Friday, September 24, 2021


New Yorkers voice concerns about the creation of not one, but two draft maps for congressional and state voting districts; and providers ask the Supreme Court to act on Texas' new abortion law.


The January 6th committee subpoenas former Trump officials; a Senate showdown looms over the debt ceiling; the CDC okays COVID boosters for seniors; and advocates testify about scams targeting the elderly.


A new Oklahoma museum honors tribal nations, while Iowa's history is back on the blacktop; mixed news on COVID-19 comes with a warning about unconventional drugs; and electric cars and buses are coming to rural America.

Louisville 160th City to Pass 100% Renewable-Energy Resolution


Tuesday, February 18, 2020   

LOUISVILLE, Ky. -- The Louisville Metro Council has voted to commit to reaching 100% renewable energy use for city operations within the next two decades.

According to the resolution, the city will work to shift public transit and other operations to run on cleaner forms of energy, such as electricity and solar power.

The Metro Council vote was 15-4 in support of the resolution.

Gretchen Milliken, director of advanced planning and sustainability for Louisville Metro, said the city already has been focused on reducing its carbon-emissions footprint.

"We have done an emissions-reduction plan. We're in the last phases of pulling together our climate adaptation plan," Milliken explained. "And these lay out strategies for our city, of how we are going to be reducing our emissions -- but also, strategies of how we're going to be dealing with the climate change that is inevitably coming our way."

She added that Louisville's summer temperatures are projected to rise between seven and 12 degrees in the next half-century.

Drew Foley, group chair of the Sierra Club's Greater Louisville Group, described the move as a step in the right direction, but pointed out that a handful of U.S. cities already are generating all or most of the energy for city operations from clean and renewable sources.

"Louisville was the 160th city in the United States that has made that commitment," Foley noted. "So, we're pretty late to the game, actually."

According to a 2016 Environmental Protection Agency report, Kentucky is likely to experience more extreme flooding, as well as longer periods of drought from climate change in the coming decades.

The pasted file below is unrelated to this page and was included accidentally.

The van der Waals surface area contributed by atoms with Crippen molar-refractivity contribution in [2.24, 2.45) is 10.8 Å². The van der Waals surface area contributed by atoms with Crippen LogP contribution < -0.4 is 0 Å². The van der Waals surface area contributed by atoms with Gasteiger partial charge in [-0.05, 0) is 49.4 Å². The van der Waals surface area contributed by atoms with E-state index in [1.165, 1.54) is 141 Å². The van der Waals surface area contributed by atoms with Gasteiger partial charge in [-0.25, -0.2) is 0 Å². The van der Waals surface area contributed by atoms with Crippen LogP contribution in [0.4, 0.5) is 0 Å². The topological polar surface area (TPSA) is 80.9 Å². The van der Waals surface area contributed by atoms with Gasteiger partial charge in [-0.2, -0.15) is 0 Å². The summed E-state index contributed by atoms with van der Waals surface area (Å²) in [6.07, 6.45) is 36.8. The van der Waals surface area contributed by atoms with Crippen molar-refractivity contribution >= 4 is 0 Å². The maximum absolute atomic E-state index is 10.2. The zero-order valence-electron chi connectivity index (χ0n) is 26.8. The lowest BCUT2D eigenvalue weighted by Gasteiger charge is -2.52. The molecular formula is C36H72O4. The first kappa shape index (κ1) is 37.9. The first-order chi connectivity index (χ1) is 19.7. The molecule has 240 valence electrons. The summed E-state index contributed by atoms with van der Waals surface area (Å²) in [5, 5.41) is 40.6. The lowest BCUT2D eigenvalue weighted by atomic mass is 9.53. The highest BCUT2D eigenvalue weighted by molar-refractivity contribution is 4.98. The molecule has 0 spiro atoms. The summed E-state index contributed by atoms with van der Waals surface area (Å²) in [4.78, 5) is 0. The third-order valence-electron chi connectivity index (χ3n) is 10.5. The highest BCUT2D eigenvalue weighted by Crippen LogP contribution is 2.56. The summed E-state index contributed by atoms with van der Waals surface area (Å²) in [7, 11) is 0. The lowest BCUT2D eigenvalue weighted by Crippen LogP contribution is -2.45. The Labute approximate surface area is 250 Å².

Disclosure: Sierra Club, Cumberland Chapter contributes to our fund for reporting on Climate Change/Air Quality, Public Lands/Wilderness, Sustainable Agriculture, Water. If you would like to help support news in the public interest, click here.

get more stories like this via email
Final versions of revised New York congressional, State Senate, and Assembly district maps are expected to be ready by Jan. 15, 2022, at the earliest. Another 14 public hearings will be held before the end of December. (NYIRC)

Social Issues

BROOKLYN, N.Y. -- Some New Yorkers are voicing concerns about the creation of not one, but two draft maps for congressional, State Senate and …

Social Issues

LANSING, Mich. -- Michigan advocates for children and families are praising many of the investments in the 2022 state budget passed this week…

Social Issues

DES MOINES, Iowa -- There is strong public support in Iowa to enact a state law that criminalizes elder abuse, a topic also being discussed by law …

Geothermal energy is produced by drilling deep into the earth's bedrock, pumping in water, and using the resulting steam to generate power. (Utah FORGE)


SALT LAKE CITY -- A researcher at the University of Utah said plans for generating renewable energy should include a power source right under our feet…

Social Issues

CHICAGO -- Advocates for immigrants and refugees in Illinois traveled to Washington, D.C., this week to push for a pathway to citizenship for up to …

Arkansas farmers produce more than 9 billion pounds of rice each year. (Adobe Stock)


LITTLE ROCK, Ark. -- Arkansas produces more rice than any other state, and a new grant will help farmers explore ways to transition the industry to …

Social Issues

BISMARCK, N.D. -- North Dakota lawmakers in charge of redistricting have approved a preliminary draft of new legislative boundaries, but voters' …

Social Issues

SANTA FE, N.M. -- A New Mexico legislator is optimistic a bill will pass in the 2022 session to prohibit life sentences for juveniles convicted of …


Phone: 303.448.9105 Toll Free: 888.891.9416 Fax: 208.247.1830 Your trusted member- and audience-supported news source since 1996 Copyright 2021